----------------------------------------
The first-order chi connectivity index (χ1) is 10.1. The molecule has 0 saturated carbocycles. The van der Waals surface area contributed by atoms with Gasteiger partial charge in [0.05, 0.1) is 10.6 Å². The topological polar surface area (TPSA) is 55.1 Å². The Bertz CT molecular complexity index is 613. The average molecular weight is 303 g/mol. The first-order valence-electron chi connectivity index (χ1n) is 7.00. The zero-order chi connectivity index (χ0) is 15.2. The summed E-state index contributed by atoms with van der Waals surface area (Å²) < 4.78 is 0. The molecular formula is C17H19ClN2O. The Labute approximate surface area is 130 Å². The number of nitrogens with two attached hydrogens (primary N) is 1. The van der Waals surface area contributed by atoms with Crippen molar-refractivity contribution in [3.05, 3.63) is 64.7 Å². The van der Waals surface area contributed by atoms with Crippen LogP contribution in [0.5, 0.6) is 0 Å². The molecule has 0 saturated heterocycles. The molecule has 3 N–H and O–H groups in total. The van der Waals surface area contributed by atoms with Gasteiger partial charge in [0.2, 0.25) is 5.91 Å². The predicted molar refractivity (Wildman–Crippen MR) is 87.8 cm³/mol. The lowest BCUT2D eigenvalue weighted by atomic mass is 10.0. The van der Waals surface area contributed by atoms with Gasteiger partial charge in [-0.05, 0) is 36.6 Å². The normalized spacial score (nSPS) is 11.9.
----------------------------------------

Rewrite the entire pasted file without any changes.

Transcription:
The first-order chi connectivity index (χ1) is 10.1. The molecule has 0 saturated carbocycles. The van der Waals surface area contributed by atoms with Gasteiger partial charge in [0.05, 0.1) is 10.6 Å². The topological polar surface area (TPSA) is 55.1 Å². The Bertz CT molecular complexity index is 613. The average molecular weight is 303 g/mol. The first-order valence-electron chi connectivity index (χ1n) is 7.00. The zero-order chi connectivity index (χ0) is 15.2. The summed E-state index contributed by atoms with van der Waals surface area (Å²) < 4.78 is 0. The molecular formula is C17H19ClN2O. The Labute approximate surface area is 130 Å². The number of nitrogens with two attached hydrogens (primary N) is 1. The van der Waals surface area contributed by atoms with Crippen molar-refractivity contribution in [3.05, 3.63) is 64.7 Å². The van der Waals surface area contributed by atoms with Crippen LogP contribution in [0.5, 0.6) is 0 Å². The molecule has 0 saturated heterocycles. The molecule has 3 N–H and O–H groups in total. The van der Waals surface area contributed by atoms with Gasteiger partial charge in [0.2, 0.25) is 5.91 Å². The predicted molar refractivity (Wildman–Crippen MR) is 87.8 cm³/mol. The lowest BCUT2D eigenvalue weighted by atomic mass is 10.0. The van der Waals surface area contributed by atoms with Gasteiger partial charge in [-0.05, 0) is 36.6 Å². The normalized spacial score (nSPS) is 11.9.